Researchers find giant convection cells on the Sun

December 6, 2013 by Bob Yirka report
Giant cell flow trajectories on the Sun for June 8, 2010. The underlying cell pattern shows westerly winds in red and easterly winds in blue. Credit: David Hathaway/NASA

(Phys.org) —A trio of researchers with affiliations with NASA and several U.S. institutions has found the elusive giant convection cells suspected for nearly a half century to exist on and within the sun. In their paper published in the journal Science, the team describes how they used data from a NASA observatory that captured solar information every 45 seconds over a several month period which allowed the researchers to track the slow movement of the giant cells.

The sun generates a lot of heat in its core, of course—heat that is conveyed to its outer portions and eventually into space. That process occurs due to convection, and scientists have known about two types of convection sources (known as cells) for quite some time: granules and super granules—the former are small and travel very rapidly while the latter are planet sized and travel less swiftly. Scientists have suspected for half a century that there is a third type of cell, a giant, also at play and that they have perhaps an even bigger impact on moving not just heat through the sun, but magnetism as well. In this new effort, the researchers report that they've been able to definitively identify such cells, moving them from theory, to an observed phenomenon.

The reason that researchers have had so much difficulty in identifying , is because they move so slowly. In finally finding them, the researchers have discovered that they move only at about ten meters per second—which when compared with the immense size of the sun, means they are not really going to stand out. To get past that problem, the researchers looked at minute-by-minute data from NASA's Solar Dynamics Observatory. Averaging the data allowed for observation of large groups of super granules being moved by something else—giant cells.

This video is not supported by your browser at this time.
Giant cell flow trajectories on the Sun for June 8, 2010. The underlying cell pattern shows westerly winds in red and easterly winds in blue. Credit: David Hathaway/NASA

Besides proving theory correct, identifying giant cells on the might help to better predict solar events that have a direct impact on us—solar flares, , etc.—all can wreak havoc on man-made electronics. Figuring out how to predict such events and to determine their size in advance could go a long way towards helping to build a system to automatically shut down sensitive equipment before such an event occurs.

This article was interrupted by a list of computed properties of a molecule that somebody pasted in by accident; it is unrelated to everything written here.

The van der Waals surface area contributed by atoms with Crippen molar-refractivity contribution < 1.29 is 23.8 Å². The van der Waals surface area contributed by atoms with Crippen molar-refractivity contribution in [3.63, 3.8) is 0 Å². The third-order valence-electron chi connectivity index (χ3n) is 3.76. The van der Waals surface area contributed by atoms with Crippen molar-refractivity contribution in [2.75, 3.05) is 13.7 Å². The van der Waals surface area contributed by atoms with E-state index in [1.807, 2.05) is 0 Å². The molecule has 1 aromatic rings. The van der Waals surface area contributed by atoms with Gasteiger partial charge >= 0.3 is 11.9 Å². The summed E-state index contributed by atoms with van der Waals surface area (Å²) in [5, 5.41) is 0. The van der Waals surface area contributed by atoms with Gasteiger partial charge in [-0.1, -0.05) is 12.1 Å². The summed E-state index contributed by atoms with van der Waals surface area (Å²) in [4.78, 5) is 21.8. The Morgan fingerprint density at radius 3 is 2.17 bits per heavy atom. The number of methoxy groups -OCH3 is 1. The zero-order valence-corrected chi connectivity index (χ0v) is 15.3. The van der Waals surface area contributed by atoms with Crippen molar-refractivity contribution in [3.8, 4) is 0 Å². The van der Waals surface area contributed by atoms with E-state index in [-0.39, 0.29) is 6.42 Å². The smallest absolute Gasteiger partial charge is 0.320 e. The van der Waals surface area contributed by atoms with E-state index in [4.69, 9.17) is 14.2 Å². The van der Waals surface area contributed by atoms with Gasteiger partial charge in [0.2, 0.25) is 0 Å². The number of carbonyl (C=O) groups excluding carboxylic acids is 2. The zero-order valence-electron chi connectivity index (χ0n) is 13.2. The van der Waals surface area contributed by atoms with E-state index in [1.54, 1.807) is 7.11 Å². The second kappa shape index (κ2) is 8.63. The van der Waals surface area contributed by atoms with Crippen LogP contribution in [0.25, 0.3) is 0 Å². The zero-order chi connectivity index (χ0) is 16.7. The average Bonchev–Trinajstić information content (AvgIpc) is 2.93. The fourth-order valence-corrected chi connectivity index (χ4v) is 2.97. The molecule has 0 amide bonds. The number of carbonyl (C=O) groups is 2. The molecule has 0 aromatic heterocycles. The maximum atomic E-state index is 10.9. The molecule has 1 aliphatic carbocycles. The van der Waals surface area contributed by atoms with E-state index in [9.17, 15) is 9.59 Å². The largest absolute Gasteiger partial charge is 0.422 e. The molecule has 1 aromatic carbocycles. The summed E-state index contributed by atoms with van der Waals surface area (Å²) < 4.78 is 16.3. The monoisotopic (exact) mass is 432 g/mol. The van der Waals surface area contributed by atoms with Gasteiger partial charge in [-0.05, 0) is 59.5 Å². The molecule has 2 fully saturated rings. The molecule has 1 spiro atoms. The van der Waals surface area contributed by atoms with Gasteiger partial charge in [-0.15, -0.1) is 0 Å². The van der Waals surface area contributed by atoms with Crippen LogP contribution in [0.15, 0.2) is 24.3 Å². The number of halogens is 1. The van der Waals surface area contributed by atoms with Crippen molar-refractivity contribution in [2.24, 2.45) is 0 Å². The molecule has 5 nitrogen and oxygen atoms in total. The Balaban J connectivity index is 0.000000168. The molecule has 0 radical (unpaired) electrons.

Explore further: Double trouble (w/ Video)

More information: Giant Convection Cells Found on the Sun, Science 6 December 2013: Vol. 342 no. 6163 pp. 1217-1219 DOI: 10.1126/science.1244682

Related Stories

Double trouble (w/ Video)

July 23, 2013

Two solar eruptions expand side-by-side into space in this movie, playing out in front of the ESA/NASA Solar and Heliospheric Observatory, SOHO, on 1–2 July 2013.

Sun continues to emit solar flares

October 28, 2013

After emitting its first significant solar flares since June 2013 earlier in the week, the sun continued to produce mid-level and significant solar flares on Oct. 27 and Oct. 28, 2013.

Suspected dust ring in Venus's orbit confirmed

November 22, 2013

(Phys.org) —A trio of researchers from The Open University and the University of Central Lancashire in the U.K., has confirmed that a ring of dust surrounds the sun in the orbit of Venus. In their paper published in the ...

SOHO shows new images of Comet ISON

November 27, 2013

As Comet ISON heads toward its closest approach to the sun—known as perihelion—on Nov. 28, 2013, scientists have been watching through many observatories to see if the comet has already broken up under the intense heat ...

Image: Comet ISON on Thanksgiving Day

November 29, 2013

Comet ISON has moved quite close to the sun as seen by from ESA/NASA's Solar and Heliospheric Observatory captured at 10:51 a.m. EST on Nov. 28, 2013.

Recommended for you

New Horizons team selects potential Kuiper Belt flyby target

August 29, 2015

NASA has selected the potential next destination for the New Horizons mission to visit after its historic July 14 flyby of the Pluto system. The destination is a small Kuiper Belt object (KBO) known as 2014 MU69 that orbits ...

Ceres image: The lonely mountain

August 25, 2015

NASA's Dawn spacecraft spotted this tall, conical mountain on Ceres from a distance of 915 miles (1,470 kilometers).

1 comment

Adjust slider to filter visible comments by rank

Display comments: newest first

ForFreeMinds
1 / 5 (2) Dec 07, 2013
I'd like to congratulate and thank the researchers who figured this out. Bravo!

Please sign in to add a comment. Registration is free, and takes less than a minute. Read more

Click here to reset your password.
Sign in to get notified via email when new comments are made.